YOU ARE HERE: LAT HomeCollections

McMartin Case Cast Wide, Dark Shadow : Charges, Suspicion Resulted in 7 Area Preschools Closing

May 01, 1988|BOB WILLIAMS | Times Staff Writer

Seven preschools closed during the wave of child molestation allegations that swept through the South Bay, five of which never reopened.

The concern began in August, 1983, when a Manhattan Beach woman told police that her 2-year-old son had been sexually abused by Raymond Buckey, a 25-year-old teacher at the McMartin Preschool in Manhattan Beach. He and six women at the nursery school were subsequently charged with more than 200 counts of sexually molesting 42 children.

Other preschools came under suspicion. At the height of the highly publicized McMartin case in 1985, authorities said they had identified as many as 1,200 alleged victims of sexual abuse and 56 uncharged suspects. Scores of others were accused by preschoolers and their parents.

"For at least a decade, organized groups of molesters operated like an undetected plague against the South Bay's children," a columnist wrote in the Easy Reader, a beach cities weekly.

But only two more preschool teachers, both males, were arrested; one was never charged and the other's trial ended in a hung jury.

Difficult Cases

Child molestation cases are difficult to prove: Parents may be unwilling to subject their children to the trauma of testifying about abuse, and jurors may doubt the reliability of child witnesses. Normally, the only adult witness is the alleged molester.

At the same time, McMartin defense attorneys say, it is just as difficult to prove that a child was not molested, or that a molestation suspect is undeniably innocent.

In January, 1986, after an 18-month preliminary hearing in the McMartin case, the defendants were bound over for trial. But Dist. Atty. Ira Reiner dropped charges against all but two of the original seven defendants.

Reiner said that the McMartin case had been "massively blown out of proportion to make it the crime of the century" and that it is "altogether probable" that the five women freed were innocent.

However, a "few children" were molested over a period of years, Reiner said, in explaining his decision to prosecute Raymond Buckey, now 29, and his mother, Peggy McMartin Buckey, 61. Their trial in Los Angeles Superior Court is entering its second year, and Raymond Buckey remains in jail, his bail set at $3 million.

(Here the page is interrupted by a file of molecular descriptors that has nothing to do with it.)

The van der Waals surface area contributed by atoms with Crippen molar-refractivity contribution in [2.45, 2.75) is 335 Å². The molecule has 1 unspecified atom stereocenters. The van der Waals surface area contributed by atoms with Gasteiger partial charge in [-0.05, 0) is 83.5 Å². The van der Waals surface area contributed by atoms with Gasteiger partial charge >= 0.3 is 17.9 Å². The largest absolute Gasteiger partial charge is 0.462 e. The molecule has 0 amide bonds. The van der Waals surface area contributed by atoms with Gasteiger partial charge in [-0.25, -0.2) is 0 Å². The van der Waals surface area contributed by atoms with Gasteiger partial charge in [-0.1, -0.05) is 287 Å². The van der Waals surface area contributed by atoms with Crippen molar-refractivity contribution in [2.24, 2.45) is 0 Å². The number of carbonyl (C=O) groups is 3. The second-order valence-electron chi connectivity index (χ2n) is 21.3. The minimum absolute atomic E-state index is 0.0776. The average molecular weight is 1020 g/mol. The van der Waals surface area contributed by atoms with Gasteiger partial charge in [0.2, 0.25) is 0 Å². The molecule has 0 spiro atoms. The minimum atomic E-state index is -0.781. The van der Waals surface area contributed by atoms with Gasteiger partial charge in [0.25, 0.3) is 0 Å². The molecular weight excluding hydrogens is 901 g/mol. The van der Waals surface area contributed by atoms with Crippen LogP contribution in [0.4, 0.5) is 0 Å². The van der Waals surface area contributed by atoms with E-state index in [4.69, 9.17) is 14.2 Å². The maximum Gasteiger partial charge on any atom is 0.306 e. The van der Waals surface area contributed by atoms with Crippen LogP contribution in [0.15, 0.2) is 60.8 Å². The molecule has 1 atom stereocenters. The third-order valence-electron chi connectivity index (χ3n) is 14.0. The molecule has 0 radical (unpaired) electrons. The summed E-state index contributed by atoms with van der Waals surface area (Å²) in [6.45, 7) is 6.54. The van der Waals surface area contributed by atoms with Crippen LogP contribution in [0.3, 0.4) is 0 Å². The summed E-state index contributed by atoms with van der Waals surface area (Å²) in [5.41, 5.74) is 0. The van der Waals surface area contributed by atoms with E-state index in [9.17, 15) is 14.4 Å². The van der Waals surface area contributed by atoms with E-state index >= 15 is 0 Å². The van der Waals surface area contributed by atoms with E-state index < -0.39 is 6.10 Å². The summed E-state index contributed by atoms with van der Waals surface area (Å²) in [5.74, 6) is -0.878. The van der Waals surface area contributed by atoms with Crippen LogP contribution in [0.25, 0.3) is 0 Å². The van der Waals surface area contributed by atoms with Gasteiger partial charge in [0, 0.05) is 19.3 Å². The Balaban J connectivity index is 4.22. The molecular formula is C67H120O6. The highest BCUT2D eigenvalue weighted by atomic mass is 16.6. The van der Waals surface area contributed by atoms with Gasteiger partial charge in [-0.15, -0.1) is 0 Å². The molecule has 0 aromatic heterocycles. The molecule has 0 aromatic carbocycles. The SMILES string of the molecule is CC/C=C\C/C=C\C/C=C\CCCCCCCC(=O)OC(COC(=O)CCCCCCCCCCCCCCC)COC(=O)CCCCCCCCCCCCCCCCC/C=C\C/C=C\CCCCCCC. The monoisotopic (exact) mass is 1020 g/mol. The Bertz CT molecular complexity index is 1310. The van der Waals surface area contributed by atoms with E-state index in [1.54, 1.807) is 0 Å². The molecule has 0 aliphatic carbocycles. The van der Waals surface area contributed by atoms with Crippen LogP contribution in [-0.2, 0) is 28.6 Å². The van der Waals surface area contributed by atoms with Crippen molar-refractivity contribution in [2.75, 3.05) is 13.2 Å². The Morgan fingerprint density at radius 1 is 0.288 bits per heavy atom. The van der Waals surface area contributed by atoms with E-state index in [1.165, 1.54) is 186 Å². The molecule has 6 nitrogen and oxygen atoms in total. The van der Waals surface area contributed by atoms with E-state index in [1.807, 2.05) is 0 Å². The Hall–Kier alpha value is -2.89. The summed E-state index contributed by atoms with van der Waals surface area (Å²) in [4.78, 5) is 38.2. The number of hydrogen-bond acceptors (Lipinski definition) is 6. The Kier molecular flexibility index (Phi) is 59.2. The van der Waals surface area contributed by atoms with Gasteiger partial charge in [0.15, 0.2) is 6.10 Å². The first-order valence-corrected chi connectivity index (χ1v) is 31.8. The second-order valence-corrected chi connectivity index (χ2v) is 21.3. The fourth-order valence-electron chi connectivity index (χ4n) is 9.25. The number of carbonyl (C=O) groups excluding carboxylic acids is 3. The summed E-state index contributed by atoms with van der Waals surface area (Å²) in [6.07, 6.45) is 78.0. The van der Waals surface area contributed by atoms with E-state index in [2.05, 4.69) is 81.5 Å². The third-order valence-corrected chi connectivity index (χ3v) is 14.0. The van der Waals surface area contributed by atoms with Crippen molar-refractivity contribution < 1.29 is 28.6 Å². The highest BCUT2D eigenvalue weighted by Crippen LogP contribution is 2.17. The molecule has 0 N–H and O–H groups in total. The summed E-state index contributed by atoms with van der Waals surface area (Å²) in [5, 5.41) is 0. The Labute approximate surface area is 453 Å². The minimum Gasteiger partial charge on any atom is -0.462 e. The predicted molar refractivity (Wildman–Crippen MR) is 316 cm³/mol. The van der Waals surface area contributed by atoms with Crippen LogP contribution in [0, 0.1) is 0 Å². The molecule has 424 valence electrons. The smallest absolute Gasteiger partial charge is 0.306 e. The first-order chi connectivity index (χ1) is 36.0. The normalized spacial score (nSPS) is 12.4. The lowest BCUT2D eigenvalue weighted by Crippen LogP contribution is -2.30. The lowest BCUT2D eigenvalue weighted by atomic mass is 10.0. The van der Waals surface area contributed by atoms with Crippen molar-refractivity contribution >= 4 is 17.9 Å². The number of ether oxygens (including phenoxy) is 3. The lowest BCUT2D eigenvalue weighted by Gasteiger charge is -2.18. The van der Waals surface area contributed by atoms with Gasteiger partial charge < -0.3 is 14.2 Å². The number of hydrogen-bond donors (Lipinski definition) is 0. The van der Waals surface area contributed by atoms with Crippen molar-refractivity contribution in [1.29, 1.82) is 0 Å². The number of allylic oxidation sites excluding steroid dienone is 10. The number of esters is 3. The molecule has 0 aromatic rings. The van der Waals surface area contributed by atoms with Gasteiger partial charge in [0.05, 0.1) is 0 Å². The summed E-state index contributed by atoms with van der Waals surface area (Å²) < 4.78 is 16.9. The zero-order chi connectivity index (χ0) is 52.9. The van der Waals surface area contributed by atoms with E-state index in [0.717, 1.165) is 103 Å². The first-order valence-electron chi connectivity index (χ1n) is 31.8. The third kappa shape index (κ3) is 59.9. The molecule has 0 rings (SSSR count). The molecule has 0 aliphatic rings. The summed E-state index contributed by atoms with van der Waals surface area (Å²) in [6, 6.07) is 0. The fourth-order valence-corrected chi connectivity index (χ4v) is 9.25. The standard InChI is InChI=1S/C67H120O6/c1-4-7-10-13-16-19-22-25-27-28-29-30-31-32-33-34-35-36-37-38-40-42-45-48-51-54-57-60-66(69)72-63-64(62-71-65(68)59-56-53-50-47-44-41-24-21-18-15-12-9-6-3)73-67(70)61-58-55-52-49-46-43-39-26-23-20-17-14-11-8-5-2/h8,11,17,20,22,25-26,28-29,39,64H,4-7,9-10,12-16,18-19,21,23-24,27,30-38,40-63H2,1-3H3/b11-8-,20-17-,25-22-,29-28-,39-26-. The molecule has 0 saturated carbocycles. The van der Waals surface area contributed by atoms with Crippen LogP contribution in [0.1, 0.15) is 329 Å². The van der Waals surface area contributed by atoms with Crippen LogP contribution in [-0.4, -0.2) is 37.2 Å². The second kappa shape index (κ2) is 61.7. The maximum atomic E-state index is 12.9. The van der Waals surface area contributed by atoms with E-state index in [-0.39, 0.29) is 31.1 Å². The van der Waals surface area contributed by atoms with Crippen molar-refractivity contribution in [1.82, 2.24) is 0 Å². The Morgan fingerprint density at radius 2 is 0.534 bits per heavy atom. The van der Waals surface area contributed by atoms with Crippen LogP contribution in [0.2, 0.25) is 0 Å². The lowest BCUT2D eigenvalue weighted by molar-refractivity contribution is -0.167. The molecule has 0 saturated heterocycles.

Here are the seven preschools, in the order in which they were closed:

- Virginia McMartin Preschool, Manhattan Beach--Closed Jan. 11, 1984, after most of the parents, alarmed by accusations against the school staff, withdrew their children. Today, the small, L-shaped building on Manhattan Beach Boulevard sits empty and unused, its modest, placid appearance belying the lurid images of the past, when it was denounced as the center of a satanic cult and child-pornography ring.

At the front of the fenced yard, passers-by can see two abandoned playhouses. At the back, several wooden animals rear up from the weeds and debris with frozen expressions of seeming dismay. The animals, along with wooden airplanes, plywood tunnels and a train, were made by Charles (Chuck) Buckey, Raymond Buckey's father.

A portion of a vacant lot adjoining the preschool, which had been in operation for 17 years, was once leased by the McMartins to provide expanded playground space for the school's 50 children. A heavy growth of weeds hides any remaining signs of the holes and trenches dug by McMartin parents, frustrated by the slow pace of the investigation, and later by an archeological research firm hired by the district attorney.

They were looking for underground tunnels leading to a secret room, where children said they were taken to be molested, and also the remains of rabbits, turtles and other pets that McMartin teachers allegedly slaughtered to terrorize the children into silence. A couple of turtle shells and several unidentified animal bones were uncovered in a weeklong dig, and that line of investigation appears to have been abandoned.

The deserted preschool, which survived attacks by vandals and an arsonist, was spruced up a year or so ago to make it more attractive to a potential buyer. It is owned by a McMartin family attorney, Daniel Davis, who obtained it as payment for legal work, and has been for sale for more than two years.

- Manhattan Ranch Preschool, Manhattan Beach--Closed Aug. 2, 1984, by the state Department of Social Services a week after police arrested Michael Ruby, a 17-year-old playground aide, on charges of molesting eight toddlers. Search warrants were served at the preschool and at the homes of the school director and eight teachers.

Daniel Lewis, an attorney with the state agency, said that children had been swapped, since at least 1979, between the school and the McMartin nursery a mile away, for child prostitution and pornography. Other preschools in the area then came under suspicion of being involved in those alleged activities.

Ruby's trial in Torrance Superior Court ended in a hung jury, and prosecutors dropped the charges.

Manhattan Ranch was sold and is today a part of the Der Kinder Garten chain of preschools.

Los Angeles Times Articles